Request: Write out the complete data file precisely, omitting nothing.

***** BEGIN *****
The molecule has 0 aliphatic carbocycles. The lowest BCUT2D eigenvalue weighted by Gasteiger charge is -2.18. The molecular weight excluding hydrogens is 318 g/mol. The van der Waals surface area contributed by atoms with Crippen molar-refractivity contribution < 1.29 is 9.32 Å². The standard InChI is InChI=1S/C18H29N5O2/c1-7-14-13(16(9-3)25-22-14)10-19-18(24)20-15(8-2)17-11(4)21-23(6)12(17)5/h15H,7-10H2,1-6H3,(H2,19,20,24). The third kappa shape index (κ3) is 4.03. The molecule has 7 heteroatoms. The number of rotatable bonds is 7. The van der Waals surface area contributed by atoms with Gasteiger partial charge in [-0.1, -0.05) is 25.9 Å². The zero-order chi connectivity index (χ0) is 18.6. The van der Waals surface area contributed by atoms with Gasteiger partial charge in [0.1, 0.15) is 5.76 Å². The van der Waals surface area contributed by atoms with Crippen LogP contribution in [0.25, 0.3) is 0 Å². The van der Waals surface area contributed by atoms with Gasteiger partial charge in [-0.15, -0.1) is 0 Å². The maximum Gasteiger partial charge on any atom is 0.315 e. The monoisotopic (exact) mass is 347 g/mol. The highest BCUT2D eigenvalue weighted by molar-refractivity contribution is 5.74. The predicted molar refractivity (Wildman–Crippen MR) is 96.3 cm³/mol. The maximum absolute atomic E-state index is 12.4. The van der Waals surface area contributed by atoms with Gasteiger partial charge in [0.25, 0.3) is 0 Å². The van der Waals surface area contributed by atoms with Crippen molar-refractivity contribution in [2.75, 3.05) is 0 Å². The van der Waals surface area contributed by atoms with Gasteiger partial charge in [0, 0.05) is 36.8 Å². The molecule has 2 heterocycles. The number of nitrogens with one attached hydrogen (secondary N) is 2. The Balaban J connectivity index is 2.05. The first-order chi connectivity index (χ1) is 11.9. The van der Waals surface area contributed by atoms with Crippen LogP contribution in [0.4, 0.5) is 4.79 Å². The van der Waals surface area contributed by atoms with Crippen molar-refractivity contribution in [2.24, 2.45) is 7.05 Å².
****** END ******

The molecule has 0 aliphatic carbocycles. The lowest BCUT2D eigenvalue weighted by Gasteiger charge is -2.18. The molecular weight excluding hydrogens is 318 g/mol. The van der Waals surface area contributed by atoms with Crippen molar-refractivity contribution < 1.29 is 9.32 Å². The standard InChI is InChI=1S/C18H29N5O2/c1-7-14-13(16(9-3)25-22-14)10-19-18(24)20-15(8-2)17-11(4)21-23(6)12(17)5/h15H,7-10H2,1-6H3,(H2,19,20,24). The third kappa shape index (κ3) is 4.03. The molecule has 7 heteroatoms. The number of rotatable bonds is 7. The van der Waals surface area contributed by atoms with Gasteiger partial charge in [-0.1, -0.05) is 25.9 Å². The zero-order chi connectivity index (χ0) is 18.6. The van der Waals surface area contributed by atoms with Gasteiger partial charge in [0.1, 0.15) is 5.76 Å². The van der Waals surface area contributed by atoms with Crippen LogP contribution in [0.25, 0.3) is 0 Å². The van der Waals surface area contributed by atoms with Gasteiger partial charge in [-0.15, -0.1) is 0 Å². The maximum Gasteiger partial charge on any atom is 0.315 e. The monoisotopic (exact) mass is 347 g/mol. The highest BCUT2D eigenvalue weighted by molar-refractivity contribution is 5.74. The predicted molar refractivity (Wildman–Crippen MR) is 96.3 cm³/mol. The maximum absolute atomic E-state index is 12.4. The van der Waals surface area contributed by atoms with Gasteiger partial charge in [0.25, 0.3) is 0 Å². The van der Waals surface area contributed by atoms with Crippen molar-refractivity contribution in [2.75, 3.05) is 0 Å². The van der Waals surface area contributed by atoms with Gasteiger partial charge in [0, 0.05) is 36.8 Å². The molecule has 2 heterocycles. The number of nitrogens with one attached hydrogen (secondary N) is 2. The Balaban J connectivity index is 2.05. The first-order chi connectivity index (χ1) is 11.9. The van der Waals surface area contributed by atoms with Crippen LogP contribution in [0.4, 0.5) is 4.79 Å². The van der Waals surface area contributed by atoms with Crippen molar-refractivity contribution in [2.24, 2.45) is 7.05 Å².